Paris is iconic as the capital of sophistication, and most of us can tick off a list of famous landmarks with ease. However, it’s not just the big, popular places that you want to look at in Paris. The quaint shops, museums, public gardens, back streets, cafés and all the other places in the town give it its character and uniqueness. You can discover these places for yourself en route to the famous landmarks to make the trip to France more special.
The Notre Dame cathedral is one of the most famous cathedrals in the world and is a fine example of Gothic architecture at its best. Situated on the Ile de la Cité on the river Seine, it took almost 200 years to build, which is almost as long as the gothic period actually lasted! To see more examples of Gothic art and religion mixing together, take a trip to the 13th century church of Saint Chapelle on the same island and the Conciergerie.
The Pantheon was originally commissioned by King Louis XV as a church, but by the time it was completed, religion was very démodé, so it became a temple to commemorate the memory of various French heroes and historical people. The Pantheon is in the Latin quarter of Paris and is surrounded by the Cluny Museum, the Church of Saint Severin and the University of Paris.
The Montparnasse and district of Saint Germain include Jacques Lemercier Luxembourg palace, the abbey of Saint Germain-des-prés and Perrault’s Paris Observatory. Down from this you’ll find the Louvre and the Royal Palace- possibly the most iconic sight in this part of Paris. The Louvre is the most visited museum in the world and contains a range of art and items from all periods of history- making it a very interesting visit.
Walking down the tree-lined Champs-Elysées you’ll arrive at the Arc de Triomphe, commissioned by Napoleon after his victory at Austerlitz it contains the names of all the dead from the revolutionary wars, and since 1920 has been a monument to the unknown dead of the two world wars.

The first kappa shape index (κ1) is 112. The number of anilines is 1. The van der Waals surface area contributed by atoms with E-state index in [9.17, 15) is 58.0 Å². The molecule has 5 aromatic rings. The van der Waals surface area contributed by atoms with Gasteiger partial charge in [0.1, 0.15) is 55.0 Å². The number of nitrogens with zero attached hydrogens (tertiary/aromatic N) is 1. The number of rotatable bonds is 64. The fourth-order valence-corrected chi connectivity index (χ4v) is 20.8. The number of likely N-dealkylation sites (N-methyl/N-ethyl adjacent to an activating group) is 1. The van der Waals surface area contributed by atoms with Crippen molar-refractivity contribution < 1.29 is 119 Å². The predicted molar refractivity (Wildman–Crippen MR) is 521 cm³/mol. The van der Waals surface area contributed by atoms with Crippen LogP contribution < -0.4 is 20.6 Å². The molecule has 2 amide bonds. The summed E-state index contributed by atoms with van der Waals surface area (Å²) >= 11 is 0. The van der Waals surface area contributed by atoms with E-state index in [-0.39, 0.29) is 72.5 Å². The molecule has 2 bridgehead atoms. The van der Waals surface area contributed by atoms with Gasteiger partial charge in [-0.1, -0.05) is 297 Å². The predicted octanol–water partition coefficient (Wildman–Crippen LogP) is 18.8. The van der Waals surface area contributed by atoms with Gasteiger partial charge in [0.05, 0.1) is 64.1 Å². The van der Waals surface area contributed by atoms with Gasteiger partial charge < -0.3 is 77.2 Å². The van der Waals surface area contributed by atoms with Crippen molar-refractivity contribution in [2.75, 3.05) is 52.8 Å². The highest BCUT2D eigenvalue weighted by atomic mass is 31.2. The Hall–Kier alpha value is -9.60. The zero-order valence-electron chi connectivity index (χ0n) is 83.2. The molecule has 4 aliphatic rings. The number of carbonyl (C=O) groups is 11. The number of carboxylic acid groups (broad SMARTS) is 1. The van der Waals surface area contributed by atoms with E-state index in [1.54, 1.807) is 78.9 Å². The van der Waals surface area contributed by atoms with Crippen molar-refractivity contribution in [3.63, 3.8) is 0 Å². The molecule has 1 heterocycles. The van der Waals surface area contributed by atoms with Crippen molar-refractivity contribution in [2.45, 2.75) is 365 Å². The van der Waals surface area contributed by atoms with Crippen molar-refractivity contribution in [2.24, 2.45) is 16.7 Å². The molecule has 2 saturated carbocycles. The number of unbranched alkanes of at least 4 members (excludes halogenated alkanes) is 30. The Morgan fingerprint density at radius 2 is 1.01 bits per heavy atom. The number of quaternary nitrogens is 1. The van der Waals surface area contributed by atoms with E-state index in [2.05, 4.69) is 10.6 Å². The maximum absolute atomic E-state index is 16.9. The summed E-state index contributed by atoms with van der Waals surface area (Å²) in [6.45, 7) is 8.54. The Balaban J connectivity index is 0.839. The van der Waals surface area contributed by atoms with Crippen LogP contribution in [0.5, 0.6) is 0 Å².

Obviously no trip to Paris is complete without seeing the Eiffel Tower! From the top of it you can see all around Paris and the views are stunning. Take a photo of yourself in front of the iconic monument and look back in a few years time and smile. Nearby you can visit is Les Invalides museum and the final resting place of Napoleon.
Other highlights include the Paris Opera, the Paris catacombs, the Basilica of the Sacre Coeur and the Pere Lachaise Cemetery- where Oscar Wilde is buried along with many other famous figures.
Getting around Paris is easy, and like London the metro (Le Métro) is the best way to get to places. The entrances to the metro platforms are art in themselves, and are one of the most commonly photographs parts of Paris! As with London the platforms can get very busy, but the trains are frequent, so if one is too crowded another will be along shortly. The bus and train services are also very reliable and quick, though the metro is the best way to really get a feel of Paris.
The ferry port closest to Paris is the port of Caen, Brittany ferries operates a direct Channel ferry route between Portsmouth and Caen. When traveling from Dover Calais would be the port closes to Paris.